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Sea bacterium solves lactose intolerance

A new species of bacteria living 1,200 metres deep at freezing temperatures in the Bay of Bengal is all set to solve the universal problem of lactose intolerance in human beings. Lactose is a type of sugar present in milk. Two-thirds of people around the world cannot digest lactose, which may cause gastric problems including loose motions. Children and the elderly are more prone to lactose intolerance.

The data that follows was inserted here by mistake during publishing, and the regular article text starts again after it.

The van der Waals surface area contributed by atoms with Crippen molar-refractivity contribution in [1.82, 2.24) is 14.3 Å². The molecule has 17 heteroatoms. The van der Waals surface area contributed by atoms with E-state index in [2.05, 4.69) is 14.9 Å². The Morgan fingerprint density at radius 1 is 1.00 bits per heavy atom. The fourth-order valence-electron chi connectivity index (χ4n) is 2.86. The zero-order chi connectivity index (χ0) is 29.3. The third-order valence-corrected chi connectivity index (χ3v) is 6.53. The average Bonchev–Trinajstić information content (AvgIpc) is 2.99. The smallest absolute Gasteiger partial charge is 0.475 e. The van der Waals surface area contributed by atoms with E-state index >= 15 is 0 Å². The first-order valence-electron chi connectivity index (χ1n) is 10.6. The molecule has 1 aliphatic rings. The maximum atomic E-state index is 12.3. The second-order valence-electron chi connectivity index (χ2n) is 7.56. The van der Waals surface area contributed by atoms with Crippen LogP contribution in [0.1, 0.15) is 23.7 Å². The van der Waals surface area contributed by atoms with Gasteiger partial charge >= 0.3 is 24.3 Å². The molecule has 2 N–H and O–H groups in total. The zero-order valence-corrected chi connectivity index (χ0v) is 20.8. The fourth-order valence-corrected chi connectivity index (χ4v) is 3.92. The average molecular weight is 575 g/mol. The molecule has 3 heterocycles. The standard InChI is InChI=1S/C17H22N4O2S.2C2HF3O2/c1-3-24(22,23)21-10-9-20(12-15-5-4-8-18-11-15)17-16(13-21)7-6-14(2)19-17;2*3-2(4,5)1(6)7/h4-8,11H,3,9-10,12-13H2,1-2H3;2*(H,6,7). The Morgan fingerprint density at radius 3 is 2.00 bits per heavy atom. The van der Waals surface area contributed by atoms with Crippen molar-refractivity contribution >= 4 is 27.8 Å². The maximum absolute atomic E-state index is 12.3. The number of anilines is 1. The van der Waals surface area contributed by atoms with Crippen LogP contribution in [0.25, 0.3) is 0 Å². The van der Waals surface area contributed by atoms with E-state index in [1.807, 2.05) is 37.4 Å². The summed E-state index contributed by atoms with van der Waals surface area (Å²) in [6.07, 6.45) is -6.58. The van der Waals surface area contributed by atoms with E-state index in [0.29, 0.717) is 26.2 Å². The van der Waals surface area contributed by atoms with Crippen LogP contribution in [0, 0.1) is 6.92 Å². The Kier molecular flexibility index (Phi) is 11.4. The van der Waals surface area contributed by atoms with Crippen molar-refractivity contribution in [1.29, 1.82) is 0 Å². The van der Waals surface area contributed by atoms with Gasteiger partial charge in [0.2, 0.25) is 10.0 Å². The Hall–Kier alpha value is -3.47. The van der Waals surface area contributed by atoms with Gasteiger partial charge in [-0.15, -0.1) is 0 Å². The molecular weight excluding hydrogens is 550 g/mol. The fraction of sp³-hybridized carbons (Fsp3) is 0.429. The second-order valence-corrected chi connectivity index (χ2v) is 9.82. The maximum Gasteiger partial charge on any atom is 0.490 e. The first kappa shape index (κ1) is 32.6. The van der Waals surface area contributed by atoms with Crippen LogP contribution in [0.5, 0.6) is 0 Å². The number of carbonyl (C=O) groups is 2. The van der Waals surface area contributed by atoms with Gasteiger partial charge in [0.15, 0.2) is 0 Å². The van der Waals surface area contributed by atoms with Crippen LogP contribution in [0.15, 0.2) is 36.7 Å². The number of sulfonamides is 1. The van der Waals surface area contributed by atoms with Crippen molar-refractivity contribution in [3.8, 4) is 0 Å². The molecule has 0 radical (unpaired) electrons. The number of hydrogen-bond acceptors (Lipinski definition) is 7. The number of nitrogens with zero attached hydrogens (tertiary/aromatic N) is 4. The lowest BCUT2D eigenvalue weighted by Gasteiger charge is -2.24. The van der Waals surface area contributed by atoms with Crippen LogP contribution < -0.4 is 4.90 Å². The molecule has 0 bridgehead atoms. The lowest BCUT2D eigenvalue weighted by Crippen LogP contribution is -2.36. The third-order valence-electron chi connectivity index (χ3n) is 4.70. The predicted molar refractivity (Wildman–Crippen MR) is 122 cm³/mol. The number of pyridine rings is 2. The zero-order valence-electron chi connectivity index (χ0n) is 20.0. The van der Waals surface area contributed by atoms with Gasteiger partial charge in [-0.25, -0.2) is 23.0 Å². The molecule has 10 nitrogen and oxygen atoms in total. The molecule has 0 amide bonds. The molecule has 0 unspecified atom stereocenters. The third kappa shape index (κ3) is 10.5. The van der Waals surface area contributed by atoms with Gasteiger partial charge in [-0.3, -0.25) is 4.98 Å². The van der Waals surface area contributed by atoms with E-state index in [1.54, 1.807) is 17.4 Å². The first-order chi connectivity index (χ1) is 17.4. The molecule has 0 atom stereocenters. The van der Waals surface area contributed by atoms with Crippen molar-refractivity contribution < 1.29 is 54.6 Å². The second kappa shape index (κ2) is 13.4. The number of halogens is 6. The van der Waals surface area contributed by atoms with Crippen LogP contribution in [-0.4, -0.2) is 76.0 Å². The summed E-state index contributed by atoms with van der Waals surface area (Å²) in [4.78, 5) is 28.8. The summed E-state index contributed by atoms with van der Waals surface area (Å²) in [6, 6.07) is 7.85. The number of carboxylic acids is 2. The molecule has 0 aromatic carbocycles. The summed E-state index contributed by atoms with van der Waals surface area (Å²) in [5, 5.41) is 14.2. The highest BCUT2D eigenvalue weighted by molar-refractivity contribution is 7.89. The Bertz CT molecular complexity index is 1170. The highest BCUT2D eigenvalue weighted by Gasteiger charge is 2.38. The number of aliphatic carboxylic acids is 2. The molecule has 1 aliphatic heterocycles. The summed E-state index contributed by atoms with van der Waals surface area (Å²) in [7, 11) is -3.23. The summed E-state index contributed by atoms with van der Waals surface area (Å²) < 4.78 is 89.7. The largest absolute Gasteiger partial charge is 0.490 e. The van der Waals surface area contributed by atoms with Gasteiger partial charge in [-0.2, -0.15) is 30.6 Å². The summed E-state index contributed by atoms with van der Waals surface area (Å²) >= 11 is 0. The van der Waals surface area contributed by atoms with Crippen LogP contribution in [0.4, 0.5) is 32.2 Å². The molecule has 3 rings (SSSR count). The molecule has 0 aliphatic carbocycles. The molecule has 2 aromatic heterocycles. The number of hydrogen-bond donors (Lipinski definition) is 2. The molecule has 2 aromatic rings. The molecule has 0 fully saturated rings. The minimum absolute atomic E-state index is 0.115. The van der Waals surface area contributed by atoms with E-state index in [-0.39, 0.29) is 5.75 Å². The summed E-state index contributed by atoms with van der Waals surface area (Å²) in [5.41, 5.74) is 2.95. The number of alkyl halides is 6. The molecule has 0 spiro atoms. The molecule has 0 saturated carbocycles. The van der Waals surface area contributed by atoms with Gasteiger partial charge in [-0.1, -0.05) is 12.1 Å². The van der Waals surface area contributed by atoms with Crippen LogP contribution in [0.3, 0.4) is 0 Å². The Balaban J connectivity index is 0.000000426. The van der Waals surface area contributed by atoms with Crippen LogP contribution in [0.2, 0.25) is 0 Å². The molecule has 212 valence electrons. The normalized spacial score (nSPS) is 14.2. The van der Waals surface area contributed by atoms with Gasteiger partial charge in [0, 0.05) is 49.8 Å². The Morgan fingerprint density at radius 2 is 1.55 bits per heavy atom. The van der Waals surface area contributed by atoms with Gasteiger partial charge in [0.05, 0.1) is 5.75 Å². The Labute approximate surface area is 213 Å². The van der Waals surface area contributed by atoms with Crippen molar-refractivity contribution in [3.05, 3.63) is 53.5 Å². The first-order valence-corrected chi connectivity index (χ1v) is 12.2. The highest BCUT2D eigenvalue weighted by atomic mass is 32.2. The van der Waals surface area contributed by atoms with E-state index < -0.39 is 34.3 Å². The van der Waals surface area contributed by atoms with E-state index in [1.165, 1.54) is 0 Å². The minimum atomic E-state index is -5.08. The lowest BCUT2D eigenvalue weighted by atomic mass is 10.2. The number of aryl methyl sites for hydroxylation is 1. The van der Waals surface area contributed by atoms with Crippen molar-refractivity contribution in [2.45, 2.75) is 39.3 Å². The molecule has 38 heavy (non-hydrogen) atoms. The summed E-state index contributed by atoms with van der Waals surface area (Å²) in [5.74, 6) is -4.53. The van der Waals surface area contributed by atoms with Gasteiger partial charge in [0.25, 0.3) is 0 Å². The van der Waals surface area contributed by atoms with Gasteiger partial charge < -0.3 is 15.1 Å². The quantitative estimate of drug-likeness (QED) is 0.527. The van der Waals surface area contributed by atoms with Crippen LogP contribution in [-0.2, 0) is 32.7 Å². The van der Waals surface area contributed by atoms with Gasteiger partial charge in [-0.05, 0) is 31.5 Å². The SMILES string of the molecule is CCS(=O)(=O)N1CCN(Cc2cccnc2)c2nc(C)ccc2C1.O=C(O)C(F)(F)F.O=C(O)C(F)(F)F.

Researchers from the department of biotechnology, Acharya Nagarjuna University, Guntur, discovered the novel species of Thalassospira bacteria while analysing the samples of deep marine waters collected as part of the Sagar Kanya Expedition in the Bay of Bengal. The team comprised K.R. Sambasiva Rao, Pulicherla Krishna Kanth, M. Ghosh, V.P. Rekha, and P.K. Raja. “The water samples contained bacteria producing cold active beta-galactosidase and pectinase enzymes. It was a novel species of Thalassospira genus, and we named it Thalassospira frigidphilosprofundus,” Dr Sambasiva Rao and Dr Krishna Kanth told this correspondent.

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